2. Easy, they'll just have to drop out of the common internet dns system. China and other countries are supposedly ready to block off access to the US root domain servers at the drop of the hat and push their own on-line if need be (US attack of china's interests for example). Its politically dumb, and economically stupid but is 100% doable.

At the end of the day its just TCP/IP networking.

3. Why should they? Theyre a real country, not the strawman totalitarianism boogeyman government you see described by the american media and the left. I wouldnt want to live there but its not Soviet Russia or Cuba. Its not a western-style government so the ideals of freedom of speech and the freedom of individual isnt strong, but they have the same pressures affecting them as any other government. That said, they do filter quite a bit, mostly keywords about politically touchy subjects like tibet, taiwan, and whatever that anti-government cult religion is hot there. What you want to google is the "Great Firewall of China." Ironically, sending out RST packets to curb traffic is EXACTLY how comcast stops or slows down bittorrent, right here in the US.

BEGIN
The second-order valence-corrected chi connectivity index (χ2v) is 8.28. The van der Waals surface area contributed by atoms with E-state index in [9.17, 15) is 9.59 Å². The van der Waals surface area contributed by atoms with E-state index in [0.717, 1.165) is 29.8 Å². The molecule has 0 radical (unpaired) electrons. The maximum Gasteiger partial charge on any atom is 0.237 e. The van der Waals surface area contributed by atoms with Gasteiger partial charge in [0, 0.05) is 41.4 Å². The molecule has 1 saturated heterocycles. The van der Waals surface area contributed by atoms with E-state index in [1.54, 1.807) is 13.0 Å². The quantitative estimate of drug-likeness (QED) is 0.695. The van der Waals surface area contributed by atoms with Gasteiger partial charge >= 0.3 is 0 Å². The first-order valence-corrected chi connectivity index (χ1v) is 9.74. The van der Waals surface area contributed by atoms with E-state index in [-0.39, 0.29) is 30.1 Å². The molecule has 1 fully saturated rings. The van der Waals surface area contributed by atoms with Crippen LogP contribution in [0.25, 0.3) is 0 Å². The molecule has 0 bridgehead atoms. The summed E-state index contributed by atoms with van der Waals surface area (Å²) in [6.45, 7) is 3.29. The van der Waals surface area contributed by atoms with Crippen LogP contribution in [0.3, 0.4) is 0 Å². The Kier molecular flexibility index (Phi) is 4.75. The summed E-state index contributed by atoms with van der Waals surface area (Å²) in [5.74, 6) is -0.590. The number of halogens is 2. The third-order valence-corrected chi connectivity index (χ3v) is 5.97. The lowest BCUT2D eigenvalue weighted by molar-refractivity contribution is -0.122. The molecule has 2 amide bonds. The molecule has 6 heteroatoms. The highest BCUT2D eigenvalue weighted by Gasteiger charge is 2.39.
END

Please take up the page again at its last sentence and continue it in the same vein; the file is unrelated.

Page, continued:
4. That same thing that keeps traderoutes and cultural exchange going: business and a citizenry that demands it.
posted by damn dirty ape at 8:47 PM on March 7, 2008


Here's a slashdot post from today about this very subject.
posted by damn dirty ape at 8:56 PM on March 7, 2008


All countries already have their own internets, for example, if the links to Australia are severed, the hosts in Oz can still connect to each other. If the US disconnected all links to the wider world everyone else would still be able to get to the sites physically hosted on servers outside the US. Even the DNS system would keep working as there are now root servers outside the US.
If you want to discuss taking action against specific parts or sites, that is a different kettle of fish.
posted by bystander at 3:20 AM on March 8, 2008